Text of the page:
Projected lineups

Bayern Munich (4-2-3-1): Manuel Neuer; David Alaba, Dante, Daniel van Buyten, Philipp Lahm; Javi Martinez, Bastian Schweinsteiger; Franck Ribery, Thomas Müller, Arjen Robben; Mario Gomez

Barcelona (4-3-3): Victor Valdes; Jordi Alba, Gerard Pique, Marc Bartra, Dani Alves; Sergio Busquets, Xavi Hernandez, Andres Iniesta; Pedro Rodriguez, Lionel Messi, Alexis Sanchez

football formations

What to watch for

Who Barcelona starts in defense - Marc Bartra is the projected starter, but that's only because the spot couldn't be left blank. Tito Vilanova's opted to play Adriano -- an attacking fullback who has played almost no central defense in his career -- over Bartra in the past. Now that he doesn't have Adriano either, it's anyone's guess what he does. Alex Song could come into the team, Sergio Busquets could drop into defense or Abidal could make a surprise start. He proved his fitness against Levante and certainly has the experience to come into the side in this situation.

Who Bayern starts in defense - The biggest question mark in the Bayern team is whether or not Daniel van Buyten will start. The Belgian veteran has been excellent recently, but has certainly lost a step of pace in the last couple of seasons. Even though Jupp Heynckes has preferred van Buyten to Jerome Boateng recently, he might make a switch if he feels Barcelona are too quick for van Buyten to deal with.

Alexis Sanchez or his potential replacements - There probably isn't a place for David Villa in the team, but it's not like Alexis Sanchez is bullet-proof. Pedro is a near-lock for the starting XI, but Vilanova has yet to figure out the best fit for his other forward position. Alexis was rested at the weekend while Villa went 90, suggesting that Sanchez is in line for a start against Bayern, but he hasn't done anything to prove he deserves that spot over the many competitors for his job. If Sanchez does start, he'll be on a short leash.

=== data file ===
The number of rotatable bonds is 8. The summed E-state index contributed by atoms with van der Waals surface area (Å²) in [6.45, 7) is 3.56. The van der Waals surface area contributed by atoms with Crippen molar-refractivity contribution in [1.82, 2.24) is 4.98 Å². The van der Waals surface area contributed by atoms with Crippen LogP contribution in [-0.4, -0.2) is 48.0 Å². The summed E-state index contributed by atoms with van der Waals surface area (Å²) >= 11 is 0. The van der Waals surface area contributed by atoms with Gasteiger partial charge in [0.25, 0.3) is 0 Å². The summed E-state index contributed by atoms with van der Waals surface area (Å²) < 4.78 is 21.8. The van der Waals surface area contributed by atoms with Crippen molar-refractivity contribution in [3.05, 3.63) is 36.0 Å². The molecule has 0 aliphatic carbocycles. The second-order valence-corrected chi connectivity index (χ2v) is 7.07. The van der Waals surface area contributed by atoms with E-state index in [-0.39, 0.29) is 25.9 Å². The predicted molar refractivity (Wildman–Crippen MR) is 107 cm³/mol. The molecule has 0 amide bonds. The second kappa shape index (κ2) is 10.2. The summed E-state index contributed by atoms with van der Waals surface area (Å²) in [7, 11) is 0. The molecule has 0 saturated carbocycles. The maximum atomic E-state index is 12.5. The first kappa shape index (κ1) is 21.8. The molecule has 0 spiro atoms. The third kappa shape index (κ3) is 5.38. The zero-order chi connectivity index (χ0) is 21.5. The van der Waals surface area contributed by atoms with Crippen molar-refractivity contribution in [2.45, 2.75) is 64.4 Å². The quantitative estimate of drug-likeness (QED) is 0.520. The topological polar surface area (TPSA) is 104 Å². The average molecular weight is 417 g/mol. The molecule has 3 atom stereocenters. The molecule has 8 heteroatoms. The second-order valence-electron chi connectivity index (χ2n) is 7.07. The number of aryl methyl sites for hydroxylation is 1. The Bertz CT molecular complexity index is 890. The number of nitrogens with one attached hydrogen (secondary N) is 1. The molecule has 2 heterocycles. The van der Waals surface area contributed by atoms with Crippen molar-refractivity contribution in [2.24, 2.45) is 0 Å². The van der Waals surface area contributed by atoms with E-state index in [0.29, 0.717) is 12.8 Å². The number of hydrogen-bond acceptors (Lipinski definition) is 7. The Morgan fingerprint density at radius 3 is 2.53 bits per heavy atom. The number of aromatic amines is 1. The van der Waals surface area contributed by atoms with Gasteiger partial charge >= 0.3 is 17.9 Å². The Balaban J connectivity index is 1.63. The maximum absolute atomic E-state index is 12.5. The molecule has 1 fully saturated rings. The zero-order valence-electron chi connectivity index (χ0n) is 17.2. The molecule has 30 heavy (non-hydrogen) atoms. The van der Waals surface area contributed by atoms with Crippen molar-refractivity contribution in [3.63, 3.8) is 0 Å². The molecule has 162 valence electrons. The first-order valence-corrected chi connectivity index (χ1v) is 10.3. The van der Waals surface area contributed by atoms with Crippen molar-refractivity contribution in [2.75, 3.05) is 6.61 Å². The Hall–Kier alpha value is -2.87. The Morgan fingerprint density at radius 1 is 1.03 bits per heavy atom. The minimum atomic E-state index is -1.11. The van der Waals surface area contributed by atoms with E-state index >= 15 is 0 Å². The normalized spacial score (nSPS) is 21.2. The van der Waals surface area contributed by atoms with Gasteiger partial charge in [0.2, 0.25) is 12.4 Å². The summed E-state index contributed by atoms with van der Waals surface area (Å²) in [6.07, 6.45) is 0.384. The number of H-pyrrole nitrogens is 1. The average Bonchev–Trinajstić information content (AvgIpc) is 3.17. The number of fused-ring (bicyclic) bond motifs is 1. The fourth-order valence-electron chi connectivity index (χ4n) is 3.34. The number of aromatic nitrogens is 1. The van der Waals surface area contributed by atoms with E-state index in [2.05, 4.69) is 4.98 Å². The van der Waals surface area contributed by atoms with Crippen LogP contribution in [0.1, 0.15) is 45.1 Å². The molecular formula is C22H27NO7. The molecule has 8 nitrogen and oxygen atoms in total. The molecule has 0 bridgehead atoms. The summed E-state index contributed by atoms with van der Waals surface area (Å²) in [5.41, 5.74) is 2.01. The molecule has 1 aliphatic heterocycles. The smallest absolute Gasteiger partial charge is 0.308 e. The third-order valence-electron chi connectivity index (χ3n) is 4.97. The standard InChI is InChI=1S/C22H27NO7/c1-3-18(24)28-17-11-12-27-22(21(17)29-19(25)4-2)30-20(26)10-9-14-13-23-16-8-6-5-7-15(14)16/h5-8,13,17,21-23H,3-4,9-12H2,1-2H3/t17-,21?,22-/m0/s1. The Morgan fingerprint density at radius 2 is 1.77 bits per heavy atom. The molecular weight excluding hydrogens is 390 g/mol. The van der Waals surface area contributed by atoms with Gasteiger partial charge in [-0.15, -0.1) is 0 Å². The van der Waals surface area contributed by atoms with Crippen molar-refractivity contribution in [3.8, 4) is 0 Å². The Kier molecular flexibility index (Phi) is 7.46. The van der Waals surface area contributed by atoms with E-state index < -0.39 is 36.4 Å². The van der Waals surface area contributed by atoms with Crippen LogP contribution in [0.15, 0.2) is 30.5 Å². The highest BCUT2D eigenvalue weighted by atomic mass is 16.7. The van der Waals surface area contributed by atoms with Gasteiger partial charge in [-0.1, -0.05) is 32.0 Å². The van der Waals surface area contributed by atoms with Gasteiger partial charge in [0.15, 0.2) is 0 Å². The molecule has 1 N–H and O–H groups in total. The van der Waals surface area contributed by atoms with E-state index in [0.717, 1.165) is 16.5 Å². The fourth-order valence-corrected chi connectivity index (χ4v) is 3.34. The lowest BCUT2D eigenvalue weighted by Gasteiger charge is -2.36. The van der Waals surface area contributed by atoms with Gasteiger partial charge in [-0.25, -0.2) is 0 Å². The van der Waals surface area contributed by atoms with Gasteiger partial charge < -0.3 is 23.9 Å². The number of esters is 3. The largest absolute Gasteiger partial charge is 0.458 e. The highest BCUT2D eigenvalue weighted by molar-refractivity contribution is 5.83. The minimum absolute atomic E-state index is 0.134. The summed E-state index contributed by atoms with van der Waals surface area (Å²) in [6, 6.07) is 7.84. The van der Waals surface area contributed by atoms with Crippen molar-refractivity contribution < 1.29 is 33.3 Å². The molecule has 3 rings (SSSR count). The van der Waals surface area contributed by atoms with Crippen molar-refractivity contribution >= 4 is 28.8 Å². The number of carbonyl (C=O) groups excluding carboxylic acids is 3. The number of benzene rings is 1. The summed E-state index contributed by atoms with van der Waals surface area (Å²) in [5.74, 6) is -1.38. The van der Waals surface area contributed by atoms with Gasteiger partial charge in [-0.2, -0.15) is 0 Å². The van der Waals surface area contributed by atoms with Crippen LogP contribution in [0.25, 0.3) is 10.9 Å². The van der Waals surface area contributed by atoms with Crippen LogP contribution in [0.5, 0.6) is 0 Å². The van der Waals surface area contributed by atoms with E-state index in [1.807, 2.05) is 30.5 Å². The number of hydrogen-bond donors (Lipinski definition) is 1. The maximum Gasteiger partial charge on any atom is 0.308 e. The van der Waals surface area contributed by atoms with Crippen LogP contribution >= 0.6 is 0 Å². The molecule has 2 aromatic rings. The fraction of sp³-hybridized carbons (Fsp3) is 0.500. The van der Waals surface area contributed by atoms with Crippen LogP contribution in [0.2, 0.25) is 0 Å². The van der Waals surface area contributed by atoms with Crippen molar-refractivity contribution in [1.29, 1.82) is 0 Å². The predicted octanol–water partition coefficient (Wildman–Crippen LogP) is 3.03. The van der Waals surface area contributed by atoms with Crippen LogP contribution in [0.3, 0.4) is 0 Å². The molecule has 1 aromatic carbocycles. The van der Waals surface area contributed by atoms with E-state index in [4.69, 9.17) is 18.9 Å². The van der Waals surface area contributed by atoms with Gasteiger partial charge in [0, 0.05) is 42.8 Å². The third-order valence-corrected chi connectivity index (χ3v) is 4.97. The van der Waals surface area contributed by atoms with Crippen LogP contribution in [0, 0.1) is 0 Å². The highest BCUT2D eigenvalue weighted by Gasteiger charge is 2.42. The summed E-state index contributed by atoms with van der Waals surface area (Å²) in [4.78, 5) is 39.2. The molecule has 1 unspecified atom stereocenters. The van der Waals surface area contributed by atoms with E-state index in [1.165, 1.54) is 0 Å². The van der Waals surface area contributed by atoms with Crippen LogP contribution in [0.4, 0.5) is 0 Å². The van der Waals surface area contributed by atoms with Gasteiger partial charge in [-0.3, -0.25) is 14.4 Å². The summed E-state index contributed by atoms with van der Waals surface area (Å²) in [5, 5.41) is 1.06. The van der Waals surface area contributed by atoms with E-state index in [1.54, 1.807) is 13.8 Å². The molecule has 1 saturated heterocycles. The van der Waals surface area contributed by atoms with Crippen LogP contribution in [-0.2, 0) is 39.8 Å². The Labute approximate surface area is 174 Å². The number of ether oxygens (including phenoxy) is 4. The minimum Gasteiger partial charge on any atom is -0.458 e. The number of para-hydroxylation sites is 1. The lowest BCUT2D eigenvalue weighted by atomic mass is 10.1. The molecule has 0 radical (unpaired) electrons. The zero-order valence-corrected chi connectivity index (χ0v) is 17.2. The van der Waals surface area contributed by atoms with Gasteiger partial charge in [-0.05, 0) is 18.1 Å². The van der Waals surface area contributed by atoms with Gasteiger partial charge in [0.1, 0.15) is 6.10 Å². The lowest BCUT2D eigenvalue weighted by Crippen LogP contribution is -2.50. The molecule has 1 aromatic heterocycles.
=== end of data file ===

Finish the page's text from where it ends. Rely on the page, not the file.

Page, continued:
Everything Bastian Schweinsteiger and Javi Martinez do - Any major tactical tweaks that Heynckes will probably start and end with his central midfielders. Keep an eye on everything the pair does early in the match. Are they closing down aggressively? Dropping very deep? What are their triggers to press? Is either one of them making runs from deep in midfield? Are they looking to slow things down and help Bayern keep the ball or spring quick attacks? They're an incredibly versatile pair capable of executing any tactic Heynckes has in mind, which makes it hard to pinpoint what Bayern's main objectives will be from the start.


These teams are too evenly matched for either to take a major advantage to Camp Nou. However, Bayern have been excellent in the first legs of their first two Champions League knockout stage ties, while Barcelona have been less than impressive in their opening fixtures, putting themselves in positions where they have to make a comeback. This should be no different. Bayern win the first leg, 2-1.